Iowa Parent Partners at their 2016 Summit with copies of Rise! This statewide organization provides peer mentoring to parents facing the child welfare system. Thank you Carly Shaw and Sara Persons for bringing Rise to Iowa!
Parent-led advocacy and parent input in child welfare reform is essential to better addressing the root causes of family crises; meeting the service needs of high-risk families; reducing disproportionate placements and disparate treatment of families of color; changing the adversarial relationship between child welfare systems and poor communities; improving court practices; and ensuring that foster care placement is used as sparingly as possible so that children are more likely to grow up safe with their families.
When I was 19, and my son was 2, I lost my son to the child welfare system for three years because I hit him with a belt.
I was raised that if you get out of line, you get hit. Mom and Grandma would hit us with a belt or throw slippers at us, the old school Puerto Rican way. When I moved to Philly, Step-dad was worse. He was the throw-you-down-the-stairs, you-gonna-respect-my-rules, don’t play … Read More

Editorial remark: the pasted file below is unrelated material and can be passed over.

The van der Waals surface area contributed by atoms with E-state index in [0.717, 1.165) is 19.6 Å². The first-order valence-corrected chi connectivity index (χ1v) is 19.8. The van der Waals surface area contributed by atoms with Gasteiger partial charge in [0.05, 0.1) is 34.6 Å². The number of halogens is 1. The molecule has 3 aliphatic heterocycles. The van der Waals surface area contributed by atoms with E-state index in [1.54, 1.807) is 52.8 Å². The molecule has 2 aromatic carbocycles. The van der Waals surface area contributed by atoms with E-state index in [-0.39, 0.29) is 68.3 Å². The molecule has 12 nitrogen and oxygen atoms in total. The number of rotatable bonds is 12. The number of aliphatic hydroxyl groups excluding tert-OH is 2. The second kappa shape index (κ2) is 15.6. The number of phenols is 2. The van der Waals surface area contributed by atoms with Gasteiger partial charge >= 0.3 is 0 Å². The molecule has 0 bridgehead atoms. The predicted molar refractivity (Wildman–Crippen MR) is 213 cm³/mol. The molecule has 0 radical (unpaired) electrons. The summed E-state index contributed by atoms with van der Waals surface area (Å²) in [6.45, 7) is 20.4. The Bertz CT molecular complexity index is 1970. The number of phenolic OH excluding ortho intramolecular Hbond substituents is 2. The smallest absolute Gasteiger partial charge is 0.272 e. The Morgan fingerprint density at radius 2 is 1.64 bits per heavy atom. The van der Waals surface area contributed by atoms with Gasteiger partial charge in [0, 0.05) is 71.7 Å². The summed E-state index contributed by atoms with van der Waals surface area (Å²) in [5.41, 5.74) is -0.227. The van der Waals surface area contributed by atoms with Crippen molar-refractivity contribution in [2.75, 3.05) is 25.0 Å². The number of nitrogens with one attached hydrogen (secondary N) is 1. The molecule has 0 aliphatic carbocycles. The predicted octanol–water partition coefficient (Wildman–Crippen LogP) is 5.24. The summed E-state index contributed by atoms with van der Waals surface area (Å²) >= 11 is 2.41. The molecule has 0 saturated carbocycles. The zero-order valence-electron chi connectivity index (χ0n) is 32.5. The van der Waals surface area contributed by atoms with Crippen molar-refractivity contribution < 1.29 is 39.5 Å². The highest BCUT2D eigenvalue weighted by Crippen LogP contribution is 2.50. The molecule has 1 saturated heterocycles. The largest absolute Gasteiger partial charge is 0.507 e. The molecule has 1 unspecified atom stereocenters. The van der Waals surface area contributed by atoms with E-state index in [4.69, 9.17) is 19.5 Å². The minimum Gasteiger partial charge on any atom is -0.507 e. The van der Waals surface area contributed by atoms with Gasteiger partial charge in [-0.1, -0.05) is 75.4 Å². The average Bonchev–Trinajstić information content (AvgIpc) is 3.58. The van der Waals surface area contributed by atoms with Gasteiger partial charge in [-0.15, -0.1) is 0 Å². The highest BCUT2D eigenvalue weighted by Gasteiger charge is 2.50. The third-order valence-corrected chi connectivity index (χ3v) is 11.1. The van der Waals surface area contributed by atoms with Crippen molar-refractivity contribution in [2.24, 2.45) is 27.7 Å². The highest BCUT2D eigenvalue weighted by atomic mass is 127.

When I was 7 years old I would ride the bus to school with my grandmother. When she got off the bus to go to work, I’d ride the bus a few more stops, then walk the four blocks to my school by myself. I didn’t think anything of it. My grandma taught me to never stray from the path and she also warned me to scream, kick or punch if someone tried to take … Read More
When we grow up in care, we’re mandated to services. When we come back into the system as parents, it still feels like no one’s listening to what we think we need. Here, five foster care alum and parents—whose names have been changed because they have open cases—explain the approaches that have worked for them.
1. To support parents, listen to what we say we need.
Sienna: When you’re involved in the system, as a child or … Read More
Since 2012, Rise has worked with or interviewed more than 40 mothers who grew up in foster care. Here, five New York City mothers share their perspectives on how child welfare can better partner with parents who grew up in care. Chitara Plasencia, 17, Jennie Alvarado, 18, and TyAsia Nicholson, 21, are members of a support group for young mothers at Lawyers For Children, which provides legal and social work advocacy for young people in … Read More